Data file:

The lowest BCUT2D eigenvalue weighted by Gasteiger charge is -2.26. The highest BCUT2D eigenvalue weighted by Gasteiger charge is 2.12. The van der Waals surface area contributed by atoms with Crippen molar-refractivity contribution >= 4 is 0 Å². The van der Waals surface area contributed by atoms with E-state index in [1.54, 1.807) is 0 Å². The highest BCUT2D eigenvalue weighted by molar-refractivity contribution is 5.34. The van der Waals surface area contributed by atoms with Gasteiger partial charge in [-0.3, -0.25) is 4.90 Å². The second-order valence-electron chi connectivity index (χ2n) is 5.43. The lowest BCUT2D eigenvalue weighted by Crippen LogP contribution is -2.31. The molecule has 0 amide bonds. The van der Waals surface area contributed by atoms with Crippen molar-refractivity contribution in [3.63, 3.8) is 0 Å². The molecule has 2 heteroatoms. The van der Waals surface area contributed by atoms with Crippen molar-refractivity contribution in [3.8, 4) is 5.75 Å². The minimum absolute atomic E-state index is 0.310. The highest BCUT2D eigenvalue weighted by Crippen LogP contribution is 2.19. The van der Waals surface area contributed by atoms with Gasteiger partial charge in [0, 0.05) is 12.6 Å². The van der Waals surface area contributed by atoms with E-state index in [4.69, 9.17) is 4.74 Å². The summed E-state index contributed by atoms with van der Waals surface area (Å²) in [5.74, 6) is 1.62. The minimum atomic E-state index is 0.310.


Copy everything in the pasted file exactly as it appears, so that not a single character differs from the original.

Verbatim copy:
The lowest BCUT2D eigenvalue weighted by Gasteiger charge is -2.26. The highest BCUT2D eigenvalue weighted by Gasteiger charge is 2.12. The van der Waals surface area contributed by atoms with Crippen molar-refractivity contribution >= 4 is 0 Å². The van der Waals surface area contributed by atoms with E-state index in [1.54, 1.807) is 0 Å². The highest BCUT2D eigenvalue weighted by molar-refractivity contribution is 5.34. The van der Waals surface area contributed by atoms with Gasteiger partial charge in [-0.3, -0.25) is 4.90 Å². The second-order valence-electron chi connectivity index (χ2n) is 5.43. The lowest BCUT2D eigenvalue weighted by Crippen LogP contribution is -2.31. The molecule has 0 amide bonds. The van der Waals surface area contributed by atoms with Crippen molar-refractivity contribution in [3.63, 3.8) is 0 Å². The molecule has 2 heteroatoms. The van der Waals surface area contributed by atoms with Crippen molar-refractivity contribution in [3.8, 4) is 5.75 Å². The minimum absolute atomic E-state index is 0.310. The highest BCUT2D eigenvalue weighted by Crippen LogP contribution is 2.19. The van der Waals surface area contributed by atoms with Gasteiger partial charge in [0, 0.05) is 12.6 Å². The van der Waals surface area contributed by atoms with E-state index in [4.69, 9.17) is 4.74 Å². The summed E-state index contributed by atoms with van der Waals surface area (Å²) in [5.74, 6) is 1.62. The minimum atomic E-state index is 0.310.